Wednesday’s second-leg against Manchester City was actually a bit of a divergence from Madrid’s previous knockout round Houdini acts. For once, the Blancos were, in the main, the better team for most of the match. The first half was pretty even, though the chances Madrid created during that period were better than City’s. Coming out of halftime, Madrid was clearly superior and a little unlucky not to take the lead then and there. It wasn’t until after Riyad Mahrez’s goal in the 73rd minute that things began to change. From that point until the end of regulation, a 2–0 City lead looked closer than a Madrid equalizer.
But the Madridistas never lost faith. There was a moment late in regulation that felt telling, when substitute Marco Asensio found himself in decent scoring position but lost the ball. The broadcast cut to a closeup of Asensio. You might’ve expected to see agony on his face after failing to convert what could’ve been one of Madrid’s last good chances to change the game—the same kind of agony City players regularly evinced after almost every errant shot across both legs of this semifinal, as if they knew that each missed haymaker made it more likely that Madrid would be the one dealing the knockout shot. Instead, Asensio looked at worst mildly annoyed. In that expression, and Madrid’s urgent but still controlled pressing for a goal in regulation’s dying moments, you could see evidence of the mentality that has proven so effective at pulling off these monumental comebacks; the players were stressed but not panicked, impatient but not erratic—they were focused, determined, and unafraid. And like clockwork, Rodrygo’s opening goal came just seconds later, and with it came the familiar white avalanche that inexorably leads to Real Madrid victory.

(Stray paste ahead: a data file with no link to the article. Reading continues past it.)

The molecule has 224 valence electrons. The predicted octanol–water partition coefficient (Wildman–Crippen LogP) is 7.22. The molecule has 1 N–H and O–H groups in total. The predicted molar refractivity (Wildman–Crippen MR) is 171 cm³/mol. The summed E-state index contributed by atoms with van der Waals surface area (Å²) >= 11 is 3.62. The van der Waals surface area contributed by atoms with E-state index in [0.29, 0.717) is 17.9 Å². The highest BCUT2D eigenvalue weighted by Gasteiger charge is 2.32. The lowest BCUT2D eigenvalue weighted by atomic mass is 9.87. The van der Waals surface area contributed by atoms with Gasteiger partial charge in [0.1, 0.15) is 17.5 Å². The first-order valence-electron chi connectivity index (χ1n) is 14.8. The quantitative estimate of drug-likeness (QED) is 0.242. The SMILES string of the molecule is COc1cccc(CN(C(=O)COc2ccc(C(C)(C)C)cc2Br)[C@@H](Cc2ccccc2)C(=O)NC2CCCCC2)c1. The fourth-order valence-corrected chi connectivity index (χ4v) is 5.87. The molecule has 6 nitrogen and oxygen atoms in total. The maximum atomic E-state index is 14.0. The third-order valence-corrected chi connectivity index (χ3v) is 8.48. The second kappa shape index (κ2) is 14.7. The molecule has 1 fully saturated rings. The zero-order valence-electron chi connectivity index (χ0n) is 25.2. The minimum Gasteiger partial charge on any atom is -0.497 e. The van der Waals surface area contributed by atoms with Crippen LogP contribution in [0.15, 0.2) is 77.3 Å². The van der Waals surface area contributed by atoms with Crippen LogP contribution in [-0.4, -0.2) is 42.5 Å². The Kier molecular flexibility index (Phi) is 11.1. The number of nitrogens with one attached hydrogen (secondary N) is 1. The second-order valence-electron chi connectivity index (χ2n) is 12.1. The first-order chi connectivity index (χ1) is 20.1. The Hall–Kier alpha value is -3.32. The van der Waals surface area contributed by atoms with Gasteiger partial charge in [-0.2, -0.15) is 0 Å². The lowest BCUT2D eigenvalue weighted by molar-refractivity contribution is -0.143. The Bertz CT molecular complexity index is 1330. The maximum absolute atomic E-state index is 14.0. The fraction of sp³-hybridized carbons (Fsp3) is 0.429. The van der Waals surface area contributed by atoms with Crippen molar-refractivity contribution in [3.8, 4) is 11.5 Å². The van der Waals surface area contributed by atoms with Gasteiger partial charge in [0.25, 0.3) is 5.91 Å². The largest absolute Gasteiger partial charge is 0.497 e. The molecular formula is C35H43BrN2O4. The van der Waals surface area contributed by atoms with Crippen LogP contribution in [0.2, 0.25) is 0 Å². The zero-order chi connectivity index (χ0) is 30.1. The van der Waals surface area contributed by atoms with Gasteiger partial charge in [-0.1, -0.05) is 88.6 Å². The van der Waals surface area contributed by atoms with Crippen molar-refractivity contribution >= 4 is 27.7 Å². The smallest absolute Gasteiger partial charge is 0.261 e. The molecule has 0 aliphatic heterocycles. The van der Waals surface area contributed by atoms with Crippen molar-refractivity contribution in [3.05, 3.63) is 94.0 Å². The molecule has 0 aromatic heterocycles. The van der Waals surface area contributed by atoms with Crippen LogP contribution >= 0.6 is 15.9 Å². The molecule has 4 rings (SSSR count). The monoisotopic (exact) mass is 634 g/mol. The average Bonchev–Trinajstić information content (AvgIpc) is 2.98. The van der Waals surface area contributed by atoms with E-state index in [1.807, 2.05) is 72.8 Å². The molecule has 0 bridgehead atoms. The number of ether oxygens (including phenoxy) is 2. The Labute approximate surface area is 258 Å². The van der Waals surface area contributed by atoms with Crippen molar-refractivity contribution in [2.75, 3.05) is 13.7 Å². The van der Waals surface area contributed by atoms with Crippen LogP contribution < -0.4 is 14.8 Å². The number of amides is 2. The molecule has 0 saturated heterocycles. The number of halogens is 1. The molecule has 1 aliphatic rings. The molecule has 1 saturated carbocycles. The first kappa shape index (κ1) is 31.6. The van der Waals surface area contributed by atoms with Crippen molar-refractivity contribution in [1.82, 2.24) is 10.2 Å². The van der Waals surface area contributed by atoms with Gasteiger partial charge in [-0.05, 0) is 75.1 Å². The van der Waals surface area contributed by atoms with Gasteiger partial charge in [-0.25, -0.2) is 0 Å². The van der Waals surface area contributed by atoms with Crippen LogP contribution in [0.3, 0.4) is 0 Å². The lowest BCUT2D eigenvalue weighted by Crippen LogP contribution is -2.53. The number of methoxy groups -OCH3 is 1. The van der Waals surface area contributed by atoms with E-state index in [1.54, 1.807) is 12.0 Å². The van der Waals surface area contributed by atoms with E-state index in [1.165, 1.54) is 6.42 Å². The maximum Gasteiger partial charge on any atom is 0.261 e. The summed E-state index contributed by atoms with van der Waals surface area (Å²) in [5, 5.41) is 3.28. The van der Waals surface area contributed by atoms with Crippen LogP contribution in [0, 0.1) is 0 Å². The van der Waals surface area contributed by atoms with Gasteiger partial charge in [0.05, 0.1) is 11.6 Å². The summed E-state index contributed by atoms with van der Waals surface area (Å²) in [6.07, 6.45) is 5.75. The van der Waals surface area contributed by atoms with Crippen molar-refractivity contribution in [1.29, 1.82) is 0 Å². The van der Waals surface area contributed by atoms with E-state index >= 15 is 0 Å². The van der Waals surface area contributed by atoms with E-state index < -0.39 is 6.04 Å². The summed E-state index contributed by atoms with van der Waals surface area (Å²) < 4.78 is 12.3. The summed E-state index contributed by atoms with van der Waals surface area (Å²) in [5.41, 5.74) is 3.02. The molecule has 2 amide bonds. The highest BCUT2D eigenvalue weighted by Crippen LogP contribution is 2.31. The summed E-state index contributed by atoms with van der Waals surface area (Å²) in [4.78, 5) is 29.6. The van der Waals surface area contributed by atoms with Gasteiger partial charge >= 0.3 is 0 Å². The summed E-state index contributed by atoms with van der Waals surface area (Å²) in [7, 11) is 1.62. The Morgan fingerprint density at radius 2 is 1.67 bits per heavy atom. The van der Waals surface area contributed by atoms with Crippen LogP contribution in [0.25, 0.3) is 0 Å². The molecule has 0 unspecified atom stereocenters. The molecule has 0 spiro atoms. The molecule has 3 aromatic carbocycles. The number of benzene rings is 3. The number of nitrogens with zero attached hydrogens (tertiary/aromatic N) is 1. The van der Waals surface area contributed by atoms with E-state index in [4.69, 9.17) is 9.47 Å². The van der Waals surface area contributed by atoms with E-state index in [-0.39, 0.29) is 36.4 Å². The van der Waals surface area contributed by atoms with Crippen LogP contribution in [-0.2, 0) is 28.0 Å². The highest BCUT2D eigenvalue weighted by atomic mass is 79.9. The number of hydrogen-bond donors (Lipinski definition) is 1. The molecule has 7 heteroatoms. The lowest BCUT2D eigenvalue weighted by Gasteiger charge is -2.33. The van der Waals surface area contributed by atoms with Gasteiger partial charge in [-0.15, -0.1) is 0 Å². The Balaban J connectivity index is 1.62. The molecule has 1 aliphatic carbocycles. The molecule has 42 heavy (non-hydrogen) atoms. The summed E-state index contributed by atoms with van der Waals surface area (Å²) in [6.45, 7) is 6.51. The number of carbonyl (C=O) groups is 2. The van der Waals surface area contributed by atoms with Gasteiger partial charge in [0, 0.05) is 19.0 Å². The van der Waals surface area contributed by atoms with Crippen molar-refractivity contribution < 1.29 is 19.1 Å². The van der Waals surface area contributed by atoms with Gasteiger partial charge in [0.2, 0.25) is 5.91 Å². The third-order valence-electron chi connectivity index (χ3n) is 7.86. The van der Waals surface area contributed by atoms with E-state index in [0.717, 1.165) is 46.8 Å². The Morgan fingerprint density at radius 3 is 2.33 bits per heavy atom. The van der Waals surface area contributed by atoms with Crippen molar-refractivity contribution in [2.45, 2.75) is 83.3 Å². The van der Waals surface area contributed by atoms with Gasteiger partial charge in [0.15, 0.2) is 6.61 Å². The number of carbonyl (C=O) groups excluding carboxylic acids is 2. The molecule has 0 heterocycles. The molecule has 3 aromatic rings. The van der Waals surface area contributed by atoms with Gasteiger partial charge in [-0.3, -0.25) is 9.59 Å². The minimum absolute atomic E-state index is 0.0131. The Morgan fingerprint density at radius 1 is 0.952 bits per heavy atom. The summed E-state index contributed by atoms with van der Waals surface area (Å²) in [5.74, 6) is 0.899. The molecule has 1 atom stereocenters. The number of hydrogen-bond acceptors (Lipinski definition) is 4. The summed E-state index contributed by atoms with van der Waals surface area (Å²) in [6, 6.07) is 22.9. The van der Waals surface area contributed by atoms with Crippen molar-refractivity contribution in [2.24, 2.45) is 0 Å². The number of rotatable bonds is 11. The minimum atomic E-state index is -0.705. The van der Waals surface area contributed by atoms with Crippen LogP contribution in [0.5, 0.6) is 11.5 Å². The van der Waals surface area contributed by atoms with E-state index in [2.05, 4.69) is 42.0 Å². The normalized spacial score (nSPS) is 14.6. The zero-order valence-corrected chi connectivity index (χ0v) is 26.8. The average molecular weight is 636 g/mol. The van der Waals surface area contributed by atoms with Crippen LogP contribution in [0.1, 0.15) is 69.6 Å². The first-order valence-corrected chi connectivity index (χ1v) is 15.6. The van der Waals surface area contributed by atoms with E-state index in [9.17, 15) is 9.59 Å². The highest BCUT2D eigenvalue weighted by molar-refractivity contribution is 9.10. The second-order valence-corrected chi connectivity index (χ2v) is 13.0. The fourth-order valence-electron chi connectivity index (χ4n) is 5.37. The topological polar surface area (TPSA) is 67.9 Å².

There is a tendency today to underplay the emotional and mental aspects of sports when talking or writing about them. It’s for the most part understandable. For decades traditional sports media outlets focused almost exclusively on baseless conjecture about players’ willpower and want and heart and gumption and last-shot confidence, more or less reducing what is an incredibly complex, sophisticated, and layered act of playing sports to a mere personality quiz filled out from afar. It has by and large been great that certain commentators and fans have begun to focus on the game itself and the Xs and Os that comprise it, looking for a more rigorous and grounded understanding of what happens and why.
But I think this impulse goes too far when it totally ignores the impact of what happens inside players’ heads on what happens between the lines of play. Again, sports are played by people, and psychology and emotions and the like affects everything a person does. Sports cannot be reduced entirely to a box score, an expected goals stat, or an analysis of pick-and-roll rotations. All of it is informed by how the athletes feel and what they think. As the famous Jorge Valdano quote goes, “Football is a state of mind.”
Which isn’t to say that the heart and mind reign supreme over the rest, either. Soccer is still a game of talent and tactics, after all. And like Klopp said, right after admitting how the pressure had got to Liverpool, “It was a football problem in the first half. And we had to solve it with football.” Villarreal’s gameplan and the players’ faith in that gameplan’s effectiveness cannot be divorced from one another when looking at how successful it was, and it was Villarreal’s tactical pressure on Liverpool’s possession game that contributed so greatly to the psychological pressure Liverpool’s players so obviously felt. The point isn’t that one thing is more important than the other, but that it all simultaneously and inextricably contributes to the whole that is sports. If you don’t believe me, just take it from those who would know:
Like any field of inquiry, understanding sports is a matter of interpretation. History, science, aesthetics—any of these subjects would be worse off if they limited their scope to only that which is strictly quantifiable. Sports are no different. It may be harder and riskier trying to determine what’s going on in players’ heads, but you can still see evidence of it on their faces, in their eyes, in their feet, and even on the scoreboard. Liverpool and Real Madrid get this, and it is their shared excellence at what happens between the lines and between the ears that has gotten them back onto the world’s biggest stage to compete for its biggest prize.